Dictionary

Meaning of Accounting Part 2

Accounting according to tax law

In tax law, the accounting obligation is used solely to determine the tax burden. Accounting often has to be more complex in tax law than in commercial law. The accounting also helps to determine income and property taxes. For companies that are already obliged to keep accounts under the Commercial Code, this obligation also applies with regard to taxation.

Accounting obligation under tax law

According to Aviationopedia, the accounting obligation under tax law primarily concerns taxes on income and property. The taxpayer must keep and prepare all books properly not only according to § 238 HGB , but also according to § 140 AO . The taxes that he has to pay later result from this. In addition, the accounting also shows the sales tax amounts to be paid to the tax office.

The derivative accounting obligation and the original accounting obligation according to the provisions of § 141 AO are important for this .

Companies must prepare financial statements at regular intervals, which are preceded by an annual inventory. Farmers, foresters and traders are required to keep accounts under tax law if they

  • A total annual turnover of more than 600,000 euros generate
  • Even Cultivated land with an economic value of more than 25,000 euros have
  • Profits from commercial operations per year in the amount of more than 60,000 euros can post
  • Achieve an annual profit from agriculture and forestry of more than 60,000 euros .

The accounting obligation includes a minimum recording obligation for traders who meet all the requirements for accounting obligations. According to this, a goods receipt book § 143 AO and a goods issue book §144 AO must be kept. The accounting obligation begins with the financial year following the notification by the tax office. An example: If the tax office has determined the obligation to keep accounts on December 1st, 2016 and the financial year of the company concerned begins on January 1st, 2017, the company is obliged to keep accounts from New Year 2017.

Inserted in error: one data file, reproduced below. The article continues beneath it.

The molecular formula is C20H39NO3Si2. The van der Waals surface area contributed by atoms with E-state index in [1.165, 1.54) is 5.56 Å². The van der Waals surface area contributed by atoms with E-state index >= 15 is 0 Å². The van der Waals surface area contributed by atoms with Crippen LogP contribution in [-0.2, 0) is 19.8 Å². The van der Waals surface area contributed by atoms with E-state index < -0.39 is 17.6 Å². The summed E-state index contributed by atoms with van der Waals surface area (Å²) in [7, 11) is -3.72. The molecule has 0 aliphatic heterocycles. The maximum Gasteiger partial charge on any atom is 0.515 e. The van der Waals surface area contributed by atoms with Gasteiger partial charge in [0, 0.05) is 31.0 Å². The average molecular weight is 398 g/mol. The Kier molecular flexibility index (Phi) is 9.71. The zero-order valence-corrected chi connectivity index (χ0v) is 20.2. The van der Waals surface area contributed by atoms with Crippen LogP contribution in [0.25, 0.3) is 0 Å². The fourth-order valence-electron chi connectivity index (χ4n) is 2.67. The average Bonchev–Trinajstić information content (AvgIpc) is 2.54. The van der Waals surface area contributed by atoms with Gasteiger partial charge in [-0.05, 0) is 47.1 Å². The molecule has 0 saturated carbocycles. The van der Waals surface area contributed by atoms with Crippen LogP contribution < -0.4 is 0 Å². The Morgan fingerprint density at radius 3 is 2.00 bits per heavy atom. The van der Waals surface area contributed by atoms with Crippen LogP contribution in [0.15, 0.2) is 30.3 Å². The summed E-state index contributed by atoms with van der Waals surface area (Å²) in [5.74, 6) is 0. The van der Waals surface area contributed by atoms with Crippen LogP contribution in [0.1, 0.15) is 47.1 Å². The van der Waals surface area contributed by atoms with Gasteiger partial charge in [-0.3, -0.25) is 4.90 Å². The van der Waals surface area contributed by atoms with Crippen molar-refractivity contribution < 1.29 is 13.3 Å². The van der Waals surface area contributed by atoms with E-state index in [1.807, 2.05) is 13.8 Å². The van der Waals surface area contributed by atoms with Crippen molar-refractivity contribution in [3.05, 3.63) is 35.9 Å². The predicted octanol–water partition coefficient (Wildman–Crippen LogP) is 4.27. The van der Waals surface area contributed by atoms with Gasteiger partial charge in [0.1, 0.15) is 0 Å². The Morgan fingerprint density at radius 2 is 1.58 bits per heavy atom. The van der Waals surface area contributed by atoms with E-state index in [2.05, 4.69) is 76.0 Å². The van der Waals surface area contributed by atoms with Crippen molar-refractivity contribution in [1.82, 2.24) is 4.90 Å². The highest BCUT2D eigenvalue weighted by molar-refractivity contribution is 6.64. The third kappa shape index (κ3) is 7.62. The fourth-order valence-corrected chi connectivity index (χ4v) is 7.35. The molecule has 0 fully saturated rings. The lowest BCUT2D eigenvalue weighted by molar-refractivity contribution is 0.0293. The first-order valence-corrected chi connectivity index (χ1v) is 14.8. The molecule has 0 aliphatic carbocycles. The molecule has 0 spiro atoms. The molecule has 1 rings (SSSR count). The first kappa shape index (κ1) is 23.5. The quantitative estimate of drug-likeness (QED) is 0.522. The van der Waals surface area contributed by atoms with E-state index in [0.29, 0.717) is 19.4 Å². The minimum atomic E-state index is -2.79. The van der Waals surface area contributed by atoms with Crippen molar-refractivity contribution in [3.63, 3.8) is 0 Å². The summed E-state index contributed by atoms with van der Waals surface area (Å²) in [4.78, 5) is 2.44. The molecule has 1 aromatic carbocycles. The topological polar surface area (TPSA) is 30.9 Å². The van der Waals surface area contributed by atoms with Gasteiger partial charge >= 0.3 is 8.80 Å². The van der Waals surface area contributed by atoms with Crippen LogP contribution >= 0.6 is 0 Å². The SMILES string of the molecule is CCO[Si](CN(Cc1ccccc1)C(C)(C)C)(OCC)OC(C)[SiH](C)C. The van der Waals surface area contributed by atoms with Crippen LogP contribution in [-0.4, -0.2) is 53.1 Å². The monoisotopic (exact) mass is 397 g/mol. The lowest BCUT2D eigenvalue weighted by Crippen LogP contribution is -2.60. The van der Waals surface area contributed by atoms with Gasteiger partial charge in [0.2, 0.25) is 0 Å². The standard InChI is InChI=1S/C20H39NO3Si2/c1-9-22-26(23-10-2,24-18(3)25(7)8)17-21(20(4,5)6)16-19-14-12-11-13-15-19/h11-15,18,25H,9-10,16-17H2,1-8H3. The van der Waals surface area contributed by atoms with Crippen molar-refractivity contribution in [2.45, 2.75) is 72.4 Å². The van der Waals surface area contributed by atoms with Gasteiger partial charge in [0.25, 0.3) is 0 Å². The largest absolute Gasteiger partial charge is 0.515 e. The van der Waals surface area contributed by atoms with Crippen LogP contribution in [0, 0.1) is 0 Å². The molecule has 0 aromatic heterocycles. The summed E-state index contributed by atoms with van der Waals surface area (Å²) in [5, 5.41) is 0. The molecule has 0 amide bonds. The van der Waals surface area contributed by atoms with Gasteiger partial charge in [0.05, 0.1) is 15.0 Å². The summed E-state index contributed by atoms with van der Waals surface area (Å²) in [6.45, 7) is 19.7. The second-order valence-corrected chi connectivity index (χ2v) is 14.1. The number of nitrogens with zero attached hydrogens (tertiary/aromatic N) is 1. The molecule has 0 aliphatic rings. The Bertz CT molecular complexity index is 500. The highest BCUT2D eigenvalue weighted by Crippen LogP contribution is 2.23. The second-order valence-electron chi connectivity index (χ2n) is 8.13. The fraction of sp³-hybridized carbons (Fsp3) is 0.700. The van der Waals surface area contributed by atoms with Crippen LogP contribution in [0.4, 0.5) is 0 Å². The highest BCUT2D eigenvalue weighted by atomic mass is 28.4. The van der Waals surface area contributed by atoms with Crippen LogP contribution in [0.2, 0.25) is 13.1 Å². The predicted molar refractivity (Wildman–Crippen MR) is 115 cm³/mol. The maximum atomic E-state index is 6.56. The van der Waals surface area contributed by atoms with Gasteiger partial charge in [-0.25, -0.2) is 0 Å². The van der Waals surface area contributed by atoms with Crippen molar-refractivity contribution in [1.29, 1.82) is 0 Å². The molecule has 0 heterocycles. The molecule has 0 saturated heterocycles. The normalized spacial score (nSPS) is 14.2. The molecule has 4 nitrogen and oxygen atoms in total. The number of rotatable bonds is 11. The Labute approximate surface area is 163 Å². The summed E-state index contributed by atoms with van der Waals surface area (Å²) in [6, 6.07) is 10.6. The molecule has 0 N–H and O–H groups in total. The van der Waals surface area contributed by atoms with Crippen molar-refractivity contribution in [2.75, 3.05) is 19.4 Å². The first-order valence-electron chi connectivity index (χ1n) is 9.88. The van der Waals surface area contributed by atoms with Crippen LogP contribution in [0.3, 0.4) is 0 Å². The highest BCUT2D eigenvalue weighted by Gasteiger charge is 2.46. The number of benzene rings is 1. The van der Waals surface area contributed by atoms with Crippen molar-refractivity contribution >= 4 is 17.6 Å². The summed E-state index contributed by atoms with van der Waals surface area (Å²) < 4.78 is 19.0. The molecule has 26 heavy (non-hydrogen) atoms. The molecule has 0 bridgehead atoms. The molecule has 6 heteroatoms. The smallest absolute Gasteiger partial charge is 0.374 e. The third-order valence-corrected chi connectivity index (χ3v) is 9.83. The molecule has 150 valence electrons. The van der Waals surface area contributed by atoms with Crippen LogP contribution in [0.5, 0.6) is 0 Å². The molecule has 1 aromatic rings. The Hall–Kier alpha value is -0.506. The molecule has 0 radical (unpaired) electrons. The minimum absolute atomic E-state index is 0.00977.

The obligation ends at the end of the financial year following the financial year in which the tax authorities determine that there are no longer any requirements for the accounting obligation. Tax law defines the accounting obligation for companies on the basis of turnover and profit.

Accounting obligation under commercial law

According to the commercial law, merchants must provide an overview of their business situation by means of the systematic documentation of their business transactions (creation and processing). Therefore, all traders are obliged to keep accounts.

The obligation to keep accounts begins with the commencement of the commercial trade , in the case of non-professional and formal merchants with the entry in the commercial register . In the case of a general partnership, the obligation can also begin earlier ( Section 123 HGB ). It ends with the expiry of the merchant status or the discontinuation of the business with the current merchant . When Can a merchant and form a merchant and trading companies it ends with the cancellation in the commercial register.

The turnover limits 600,000 and 700,000 euros

Companies must prepare financial statements at regular intervals, which are preceded by an annual inventory. Farmers, foresters and traders are required to keep accounts under tax law if they

  • Generate a total annual turnover of more than 600,000 euros
  • Own self-cultivated areas with an economic value of more than 25,000 euros
  • Profits from commercial operations in the amount of more than 60,000 euros per financial year
  • Achieve an annual profit from agriculture and forestry of more than 60,000 euros.

Until December 31, 2015, there was still a turnover limit of only 500,000 euros . However, this was increased to 600,000 euros from the 2016 financial year.

A different limit, namely EUR 700,000 in sales , has been the new limit for cooperatives since then . You can then claim benefits like corporations . For this it is necessary that two of three requirements are met: a balance sheet total of 350,000 euros, a turnover of over 700,000 euros and a maximum of 10 employees.

Who is required to keep accounts?

All companies that are entered in the commercial register, i.e. companies with the legal form OHG, GmbH or AG, for example. In addition, all registered merchants with a turnover of more than 600,000 euros or a profit of 60,000 euros. Companies that do not have to be entered in the commercial register, but still generate the above-mentioned sales or profits, must also use double-entry accounting.

Freelancers and small businesses are regarded as under-selling people and have to do at least a simple accounting, which they close at the end with the income surplus calculation.

All full merchants are obliged to keep double-entry accounting under the Commercial Code and must draw up a balance sheet at the end of the year. In this respect, everyone is actually obliged to keep a type of accounting.

Small business owners must keep accounts

Small entrepreneurs are defined by the fact that they only generate a turnover of € 17,500 per year or, as an exception, € 50,000. Therefore, they do not reach the required turnover limit, which obliges them to keep accounts. You can therefore create simple accounting as well as an income-surplus-invoice (EÜR).

Accounting 2